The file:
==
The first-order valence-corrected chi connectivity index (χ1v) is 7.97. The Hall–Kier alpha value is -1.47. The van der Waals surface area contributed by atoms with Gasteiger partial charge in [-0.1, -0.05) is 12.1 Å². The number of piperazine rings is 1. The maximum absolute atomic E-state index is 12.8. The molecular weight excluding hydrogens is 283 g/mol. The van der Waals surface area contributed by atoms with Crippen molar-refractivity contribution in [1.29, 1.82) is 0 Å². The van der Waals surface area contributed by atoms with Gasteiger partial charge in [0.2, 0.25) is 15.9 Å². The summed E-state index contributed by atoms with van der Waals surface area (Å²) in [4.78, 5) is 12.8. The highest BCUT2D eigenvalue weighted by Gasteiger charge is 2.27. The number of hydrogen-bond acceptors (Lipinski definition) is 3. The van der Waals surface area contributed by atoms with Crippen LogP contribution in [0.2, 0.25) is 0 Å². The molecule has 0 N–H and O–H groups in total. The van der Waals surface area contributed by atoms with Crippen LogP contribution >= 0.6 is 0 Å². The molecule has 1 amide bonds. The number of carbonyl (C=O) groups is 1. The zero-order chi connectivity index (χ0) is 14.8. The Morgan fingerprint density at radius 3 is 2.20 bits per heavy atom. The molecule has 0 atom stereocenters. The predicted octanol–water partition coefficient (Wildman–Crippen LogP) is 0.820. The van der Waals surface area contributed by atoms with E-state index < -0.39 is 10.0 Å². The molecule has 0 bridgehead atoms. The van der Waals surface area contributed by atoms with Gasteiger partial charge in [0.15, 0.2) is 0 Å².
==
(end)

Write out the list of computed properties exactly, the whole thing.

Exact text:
The first-order valence-corrected chi connectivity index (χ1v) is 7.97. The Hall–Kier alpha value is -1.47. The van der Waals surface area contributed by atoms with Gasteiger partial charge in [-0.1, -0.05) is 12.1 Å². The number of piperazine rings is 1. The maximum absolute atomic E-state index is 12.8. The molecular weight excluding hydrogens is 283 g/mol. The van der Waals surface area contributed by atoms with Crippen molar-refractivity contribution in [1.29, 1.82) is 0 Å². The van der Waals surface area contributed by atoms with Gasteiger partial charge in [0.2, 0.25) is 15.9 Å². The summed E-state index contributed by atoms with van der Waals surface area (Å²) in [4.78, 5) is 12.8. The highest BCUT2D eigenvalue weighted by Gasteiger charge is 2.27. The number of hydrogen-bond acceptors (Lipinski definition) is 3. The van der Waals surface area contributed by atoms with Crippen LogP contribution in [0.2, 0.25) is 0 Å². The molecule has 0 N–H and O–H groups in total. The van der Waals surface area contributed by atoms with Crippen LogP contribution >= 0.6 is 0 Å². The molecule has 1 amide bonds. The number of carbonyl (C=O) groups is 1. The zero-order chi connectivity index (χ0) is 14.8. The Morgan fingerprint density at radius 3 is 2.20 bits per heavy atom. The molecule has 0 atom stereocenters. The predicted octanol–water partition coefficient (Wildman–Crippen LogP) is 0.820. The van der Waals surface area contributed by atoms with E-state index < -0.39 is 10.0 Å². The molecule has 0 bridgehead atoms. The van der Waals surface area contributed by atoms with Gasteiger partial charge in [0.15, 0.2) is 0 Å².